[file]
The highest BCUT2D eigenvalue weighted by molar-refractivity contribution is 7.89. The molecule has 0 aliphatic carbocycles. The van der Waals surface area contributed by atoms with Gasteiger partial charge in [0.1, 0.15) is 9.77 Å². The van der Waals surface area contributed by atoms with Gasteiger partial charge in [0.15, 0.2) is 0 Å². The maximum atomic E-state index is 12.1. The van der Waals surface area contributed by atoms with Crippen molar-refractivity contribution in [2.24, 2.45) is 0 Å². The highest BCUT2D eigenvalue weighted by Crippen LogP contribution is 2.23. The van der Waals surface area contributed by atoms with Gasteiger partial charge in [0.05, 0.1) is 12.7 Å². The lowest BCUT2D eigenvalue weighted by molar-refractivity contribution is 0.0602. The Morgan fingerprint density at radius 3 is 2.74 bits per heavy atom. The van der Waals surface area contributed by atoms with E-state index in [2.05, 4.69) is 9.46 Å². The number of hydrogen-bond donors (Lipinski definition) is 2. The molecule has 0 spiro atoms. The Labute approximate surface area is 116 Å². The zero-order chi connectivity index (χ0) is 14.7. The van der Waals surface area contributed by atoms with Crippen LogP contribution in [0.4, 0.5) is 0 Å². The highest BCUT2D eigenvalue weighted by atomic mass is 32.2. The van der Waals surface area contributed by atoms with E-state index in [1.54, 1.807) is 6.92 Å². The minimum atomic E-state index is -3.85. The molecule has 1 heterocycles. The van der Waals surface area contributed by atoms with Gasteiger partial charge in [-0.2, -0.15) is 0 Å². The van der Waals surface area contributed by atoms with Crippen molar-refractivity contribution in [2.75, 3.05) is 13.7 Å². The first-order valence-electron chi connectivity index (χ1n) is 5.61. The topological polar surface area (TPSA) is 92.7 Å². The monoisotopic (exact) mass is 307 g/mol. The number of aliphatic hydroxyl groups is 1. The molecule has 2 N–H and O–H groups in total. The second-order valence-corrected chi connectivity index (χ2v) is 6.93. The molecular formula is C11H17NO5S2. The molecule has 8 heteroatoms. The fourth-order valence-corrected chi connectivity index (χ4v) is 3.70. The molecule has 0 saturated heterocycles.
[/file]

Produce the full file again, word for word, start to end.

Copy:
The highest BCUT2D eigenvalue weighted by molar-refractivity contribution is 7.89. The molecule has 0 aliphatic carbocycles. The van der Waals surface area contributed by atoms with Gasteiger partial charge in [0.1, 0.15) is 9.77 Å². The van der Waals surface area contributed by atoms with Gasteiger partial charge in [0.15, 0.2) is 0 Å². The maximum atomic E-state index is 12.1. The van der Waals surface area contributed by atoms with Crippen molar-refractivity contribution in [2.24, 2.45) is 0 Å². The highest BCUT2D eigenvalue weighted by Crippen LogP contribution is 2.23. The van der Waals surface area contributed by atoms with Gasteiger partial charge in [0.05, 0.1) is 12.7 Å². The lowest BCUT2D eigenvalue weighted by molar-refractivity contribution is 0.0602. The Morgan fingerprint density at radius 3 is 2.74 bits per heavy atom. The van der Waals surface area contributed by atoms with E-state index in [2.05, 4.69) is 9.46 Å². The number of hydrogen-bond donors (Lipinski definition) is 2. The molecule has 0 spiro atoms. The Labute approximate surface area is 116 Å². The zero-order chi connectivity index (χ0) is 14.7. The van der Waals surface area contributed by atoms with Crippen LogP contribution in [0.4, 0.5) is 0 Å². The highest BCUT2D eigenvalue weighted by atomic mass is 32.2. The van der Waals surface area contributed by atoms with E-state index in [1.54, 1.807) is 6.92 Å². The minimum atomic E-state index is -3.85. The molecule has 1 heterocycles. The van der Waals surface area contributed by atoms with Gasteiger partial charge in [-0.2, -0.15) is 0 Å². The van der Waals surface area contributed by atoms with Crippen molar-refractivity contribution in [2.75, 3.05) is 13.7 Å². The first-order valence-electron chi connectivity index (χ1n) is 5.61. The topological polar surface area (TPSA) is 92.7 Å². The monoisotopic (exact) mass is 307 g/mol. The number of aliphatic hydroxyl groups is 1. The molecule has 2 N–H and O–H groups in total. The second-order valence-corrected chi connectivity index (χ2v) is 6.93. The molecular formula is C11H17NO5S2. The molecule has 8 heteroatoms. The fourth-order valence-corrected chi connectivity index (χ4v) is 3.70. The molecule has 0 saturated heterocycles.